“By a majority of ten to three, this Constitution Original Petition no. 21 filed by Mr. Chief Justice Iftikhar Muhammad Chaudhary, the Chief Justice of Pakistan, is allowed as a result whereof the above -mentioned direction of the President dated March 9th 2007 is set aside. As a further consequence, thereof, the petitioner Chief Justice of Pakistan shall be deemed to be holding the said office and shall always be deemed to have been so holding the same.” The verdict of the Supreme Court brought about a new wave in Pakistan. It was as if the history of
Pakistan was being rewritten. The clear victory of the Chief Justice Iftikhar Chaudhary set a precedent that it was the law and not the individual that was mighty.In the wake of the situation, this big victory in
Pakistan. The noises being made by the enthusiastic masses further added to this hope. However, General Musharraf is not a man who can be easily pushed back. The deportation of Nawaz Sharif the minute he set foot on the Pakistani soil and alteration of laws to suit the General’s power position portrays his lack of desire in letting go of his control. The political situation in
Pakistan has not changed and it seems as if the General is playing his own game. Any chances or hopes of even a little democracy coming over in Pakistan has faded away with the General declaring an Emergency in
Pakistan. The Chief Justice challenging Musharraf’s role as the President and the Army Chief has been replaced on the grounds of interference in the government which was posing a serious threat. The democratic nations like the U.S.A and India have expressed their concerns over this grave situation in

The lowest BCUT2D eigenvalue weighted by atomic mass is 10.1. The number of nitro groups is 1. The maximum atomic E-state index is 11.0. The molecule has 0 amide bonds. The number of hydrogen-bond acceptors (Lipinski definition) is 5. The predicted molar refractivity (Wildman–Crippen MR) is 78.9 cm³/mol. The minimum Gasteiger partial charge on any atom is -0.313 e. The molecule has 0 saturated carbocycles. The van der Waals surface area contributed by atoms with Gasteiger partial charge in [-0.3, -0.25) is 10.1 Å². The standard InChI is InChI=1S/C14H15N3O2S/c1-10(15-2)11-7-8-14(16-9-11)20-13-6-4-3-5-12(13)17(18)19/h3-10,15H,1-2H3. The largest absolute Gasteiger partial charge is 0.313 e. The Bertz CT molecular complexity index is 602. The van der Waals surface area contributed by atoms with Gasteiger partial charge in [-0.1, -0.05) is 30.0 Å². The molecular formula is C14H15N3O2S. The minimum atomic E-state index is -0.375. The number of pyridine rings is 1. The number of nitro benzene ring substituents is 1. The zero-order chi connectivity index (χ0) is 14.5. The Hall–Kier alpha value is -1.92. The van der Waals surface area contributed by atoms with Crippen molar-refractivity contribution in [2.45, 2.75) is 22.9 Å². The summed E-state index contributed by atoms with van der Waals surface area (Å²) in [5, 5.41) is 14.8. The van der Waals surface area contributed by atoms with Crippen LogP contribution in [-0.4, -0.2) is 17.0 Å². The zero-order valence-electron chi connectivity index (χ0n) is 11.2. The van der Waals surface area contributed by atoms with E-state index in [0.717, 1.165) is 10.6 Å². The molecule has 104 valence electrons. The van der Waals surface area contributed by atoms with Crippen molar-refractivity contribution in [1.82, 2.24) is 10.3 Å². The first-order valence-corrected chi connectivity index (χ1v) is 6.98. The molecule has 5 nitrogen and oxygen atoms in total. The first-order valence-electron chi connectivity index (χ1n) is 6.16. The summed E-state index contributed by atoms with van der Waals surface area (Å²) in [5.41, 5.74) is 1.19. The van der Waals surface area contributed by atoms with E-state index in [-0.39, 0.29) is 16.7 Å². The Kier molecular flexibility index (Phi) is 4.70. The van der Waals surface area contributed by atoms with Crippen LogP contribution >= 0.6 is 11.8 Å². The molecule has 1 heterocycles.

Pakistan. However, these countries have declared that this situation is an internal problem of
Pakistan which would mean there can be no interference from outside parties in the present scenario. The question to be asked then is this – will the desire to bring about democracy in
Pakistan remain or will it be crushed down? Power politics has an important role to play and this situation means that there can be two consequences. Firstly, Gen. Musharraf continues to rule and hold power. Secondly, the desire of the masses to become liberated forces the government to bring bout democracy in
Pakistan once more today stands at a turning point. On the one side, there is a hope of a widespread positive change. On the other side, there is the fear that hegemonic monopoly may compel the traditional forces to curb any form of a positive change.
Pakistan is looking for a way out and maybe its time the great players understood that this is not just an internal problem but a matter of great international concern. Dipti Tamang.